Its wines might not be as celebrated in China as imports from France or Australia, but the 30-year-old winemaker Dynasty has taken great pains to cast itself as the country's premier label. As a joint venture with Remy Cointreau, Dynasty has consistently fallen back on its part-French heritage, a message that has resonated with a growing number of Chinese wine drinkers -- many of whom know little about grape wine aside from its association with France. Apparently the company is doing something right in its home country, as Dynasty recorded growth of 9% and US$191 million in sales in 2009. To put the company's growth into perspective, last year Dynasty sold 57 million bottles of wine in China, a significant leap over the 100,000 bottles it sold in 1980, its first year of business.
In an attempt to further burnish the brand's image, recently Dynasty opened a European-style chateau near Tianjin that houses a wine museum, event and conference venues, and of course winemaking and tasting space. A sort of stylistic mash-up of the Palace of Versailles, the Louvre, and a German castle, according to Dynasty Chairman and Executive Director Bai Zhisheng, Chateau Dynasty hopes to help Chinese consumers "understand wine culture and identify good wine," and "will also organise various regular exhibitions and workshops on French and Chinese wine, food and culture to build up a platform of wine tasting, promotion, trade and storage for wine lovers in China.”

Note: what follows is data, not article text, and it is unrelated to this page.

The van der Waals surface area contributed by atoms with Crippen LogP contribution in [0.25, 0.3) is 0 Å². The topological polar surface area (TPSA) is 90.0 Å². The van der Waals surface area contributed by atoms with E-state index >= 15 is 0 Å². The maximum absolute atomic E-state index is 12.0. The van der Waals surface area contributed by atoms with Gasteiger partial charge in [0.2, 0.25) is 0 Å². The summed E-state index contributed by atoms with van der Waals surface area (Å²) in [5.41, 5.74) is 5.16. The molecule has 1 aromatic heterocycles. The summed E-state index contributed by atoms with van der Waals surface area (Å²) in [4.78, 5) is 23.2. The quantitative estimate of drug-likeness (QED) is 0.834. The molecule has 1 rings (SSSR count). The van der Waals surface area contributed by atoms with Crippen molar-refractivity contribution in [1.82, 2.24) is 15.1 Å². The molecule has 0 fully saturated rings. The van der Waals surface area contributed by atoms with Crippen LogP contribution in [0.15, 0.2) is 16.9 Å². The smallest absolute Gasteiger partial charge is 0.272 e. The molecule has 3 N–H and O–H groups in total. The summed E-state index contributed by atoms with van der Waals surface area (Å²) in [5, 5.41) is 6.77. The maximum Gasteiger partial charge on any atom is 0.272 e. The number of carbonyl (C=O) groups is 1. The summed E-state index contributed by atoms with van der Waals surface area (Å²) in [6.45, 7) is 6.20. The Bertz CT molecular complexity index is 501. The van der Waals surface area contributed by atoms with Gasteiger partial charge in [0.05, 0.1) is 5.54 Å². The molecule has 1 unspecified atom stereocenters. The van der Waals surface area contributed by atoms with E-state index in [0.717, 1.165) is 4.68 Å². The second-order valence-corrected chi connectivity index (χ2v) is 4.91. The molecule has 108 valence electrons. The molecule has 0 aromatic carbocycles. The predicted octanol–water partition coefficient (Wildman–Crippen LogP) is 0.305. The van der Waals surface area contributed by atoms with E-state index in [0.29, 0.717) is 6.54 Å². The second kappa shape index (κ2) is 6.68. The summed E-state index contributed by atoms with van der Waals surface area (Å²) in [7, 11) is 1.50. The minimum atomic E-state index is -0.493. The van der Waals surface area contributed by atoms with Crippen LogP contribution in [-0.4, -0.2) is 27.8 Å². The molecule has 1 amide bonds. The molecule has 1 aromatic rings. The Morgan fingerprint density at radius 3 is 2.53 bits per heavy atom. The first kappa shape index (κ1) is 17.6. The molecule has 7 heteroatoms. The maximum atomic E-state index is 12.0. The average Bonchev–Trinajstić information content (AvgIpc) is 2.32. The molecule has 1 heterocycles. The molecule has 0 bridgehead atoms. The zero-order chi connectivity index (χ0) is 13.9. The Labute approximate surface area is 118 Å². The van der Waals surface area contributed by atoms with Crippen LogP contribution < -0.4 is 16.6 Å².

In the past year, Dynasty has increasingly set its sights on international markets, stepping up overseas promotion and participating in the recent Vinexpo Asia-Pacific conference in Hong Kong. The winery also ramped up its production capacity, and is expected to produce over 90 million bottles this year alone. While its wines still enjoy a less-than-stellar reputation among the world's top wine experts, Dynasty recently announced it's in the process of scouting vineyards in Australia, New Zealand, Chile and France for purchase, not only to increase its credibility among Western drinkers but -- possibly more importantly -- to secure higher-quality grapes and acquire more old-world expertise to ensure it's got a steady flow of wine to supply consumers back home.